Ann Williams - Acceptance Speech

2013 Outstanding Baccalaureate Colleges Professor of the Year
Ann Williams
Professor of French
Metropolitan State University of Denver

In preparing these remarks, I chose to see this as an opportunity to reflect on my 24-years as a university professor. These reflections seem to fall into three categories:

Why I teach
What I strive to teach
What teaching teaches me

Let me start with the “why.” My father was a teacher and coach, beginning his career in rural Colorado. Students and former students stopped by our home “just to say ‘hello’”. He touched these young people—maybe taught them a bit of world history—but what they also learned was self-respect and respect for others, commitment to goals that they themselves had set and, not least, that a school community is a source of joy and fun as well as book-learning and effort. I teach because somewhere I learned that this profession allows for privileged interaction with other human beings. We share questions and answers, struggles and successes, and, if we’re lucky, we share times like these. I teach because committed teachers and professors taught me French and it changed my life.

What do I strive to teach?

I believe that the Humanities in general build intellectual and creative awareness and that learning French, or any foreign language, gives students new ways of thinking about the world and a new way to articulate their thoughts. I suspect that all of you had a foreign language class at some point, and yes, I teach verbs and pronouns and I insist that you really can’t translate some things word-for-word unless you want to sound very silly. I teach French literature, and I help students to engage with cultures in countries where French is spoken. I use my own experience as a starting point because I was once where they are—at each stage of their contact with French. I set the bar high because I know that so very many of them will go so very far. My hopes resemble theirs. I hope that they will get to live in Grenoble or Dakar or Montréal some day or that they will visit the Louvre (and pronounce it right) or work at the Pasteur Institute or a brewery in Belgium. Far beyond verbs and pronouns, in order for those opportunities to materialize, I think students need to learn to trust that they will be “ok” when they take risks. They need to trust that their openness to another language and the cultures it serves will give them skills that can be applied to whatever profession they choose, wherever they choose to live.

The humanistic essence of learning a foreign language is valuable in ways that my students will continue to explore, long after they have shut their textbooks or logged-off the Online Learning Center. We often think of languages in terms of access to the global, and some people tend to focus on the practical nature of international learning, but the perspectives provided through foreign language study are of local relevance as well. Our diverse communities cry out for ways to come together and learners of every language are bridge-builders “par excellence”. I am proud to contribute to this, as an author and especially as a teacher, which leads me to the last of my reflections—what all of this teaches me.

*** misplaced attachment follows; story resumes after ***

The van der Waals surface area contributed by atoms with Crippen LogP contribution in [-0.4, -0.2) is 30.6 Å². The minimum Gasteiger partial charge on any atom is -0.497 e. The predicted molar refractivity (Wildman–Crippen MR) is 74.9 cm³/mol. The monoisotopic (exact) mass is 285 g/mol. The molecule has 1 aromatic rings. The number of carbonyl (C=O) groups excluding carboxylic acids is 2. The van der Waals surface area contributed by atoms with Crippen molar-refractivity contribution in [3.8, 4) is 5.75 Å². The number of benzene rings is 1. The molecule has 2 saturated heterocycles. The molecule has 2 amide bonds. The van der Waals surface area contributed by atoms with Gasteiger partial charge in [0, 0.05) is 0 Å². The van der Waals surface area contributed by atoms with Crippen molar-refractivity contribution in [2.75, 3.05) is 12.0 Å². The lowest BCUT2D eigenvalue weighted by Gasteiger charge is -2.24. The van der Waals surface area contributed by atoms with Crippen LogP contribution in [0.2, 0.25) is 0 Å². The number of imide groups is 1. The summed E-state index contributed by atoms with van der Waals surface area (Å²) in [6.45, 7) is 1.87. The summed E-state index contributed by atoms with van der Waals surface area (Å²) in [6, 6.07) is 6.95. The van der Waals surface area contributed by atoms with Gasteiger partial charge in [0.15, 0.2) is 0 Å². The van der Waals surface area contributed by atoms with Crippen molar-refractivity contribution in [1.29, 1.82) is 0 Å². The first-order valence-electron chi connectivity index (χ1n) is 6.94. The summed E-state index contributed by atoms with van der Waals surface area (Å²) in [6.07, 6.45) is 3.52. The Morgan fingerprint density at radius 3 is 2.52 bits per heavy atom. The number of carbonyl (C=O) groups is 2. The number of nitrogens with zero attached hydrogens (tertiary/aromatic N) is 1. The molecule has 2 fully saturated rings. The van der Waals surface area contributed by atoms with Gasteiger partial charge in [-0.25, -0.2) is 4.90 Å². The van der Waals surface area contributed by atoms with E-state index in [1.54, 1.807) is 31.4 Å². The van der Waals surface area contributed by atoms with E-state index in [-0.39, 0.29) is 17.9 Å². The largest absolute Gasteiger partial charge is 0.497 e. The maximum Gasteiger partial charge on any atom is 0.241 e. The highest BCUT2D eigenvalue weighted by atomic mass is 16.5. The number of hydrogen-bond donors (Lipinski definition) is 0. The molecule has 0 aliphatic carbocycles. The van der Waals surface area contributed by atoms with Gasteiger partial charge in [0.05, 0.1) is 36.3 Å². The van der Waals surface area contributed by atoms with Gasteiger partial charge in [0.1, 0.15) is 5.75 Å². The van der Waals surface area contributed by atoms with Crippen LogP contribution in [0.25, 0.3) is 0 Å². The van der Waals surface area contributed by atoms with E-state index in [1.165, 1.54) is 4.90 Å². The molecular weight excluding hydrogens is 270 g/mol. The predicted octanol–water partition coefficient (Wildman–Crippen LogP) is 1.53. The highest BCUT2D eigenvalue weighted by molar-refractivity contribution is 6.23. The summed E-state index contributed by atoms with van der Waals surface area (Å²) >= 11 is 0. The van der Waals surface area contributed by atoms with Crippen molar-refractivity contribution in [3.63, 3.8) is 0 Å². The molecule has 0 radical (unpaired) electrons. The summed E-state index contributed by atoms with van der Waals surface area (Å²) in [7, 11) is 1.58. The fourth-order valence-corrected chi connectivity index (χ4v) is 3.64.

My scholarly work and my experience in the classroom tell me that there is always something to discover, both in my field and in ways of conveying what I know. The world in which my students and I function today is not the small town I grew up in. We have the chance to find our places in an international forum where trains and planes and a click of the mouse can take us as far from the familiar as we are willing to go. Thanks to my students, I will not forget what it means to be a learner, an explorer, a taker of risks.

To CASE and to the Carnegie Foundation, I give my heartfelt thanks for this honor. Preparing to talk to you today prompted me to think about my work and my students, allowing me to focus on things that sometimes remain unsaid in the hustle and bustle of daily life in the university. I’d like to thank Dr. Jordan, the president of Metropolitan State University of Denver, who, along with his team, provides an environment where academic rigor is combined with compassion to meet the needs of the diverse student population that I so admire. And, lastly, a “grand merci” to students, friends and colleagues—and to Christian and Ben, my husband and son, who accompany me on this and so many journeys. This award belongs to all of us and to university professors and students, wherever they may be.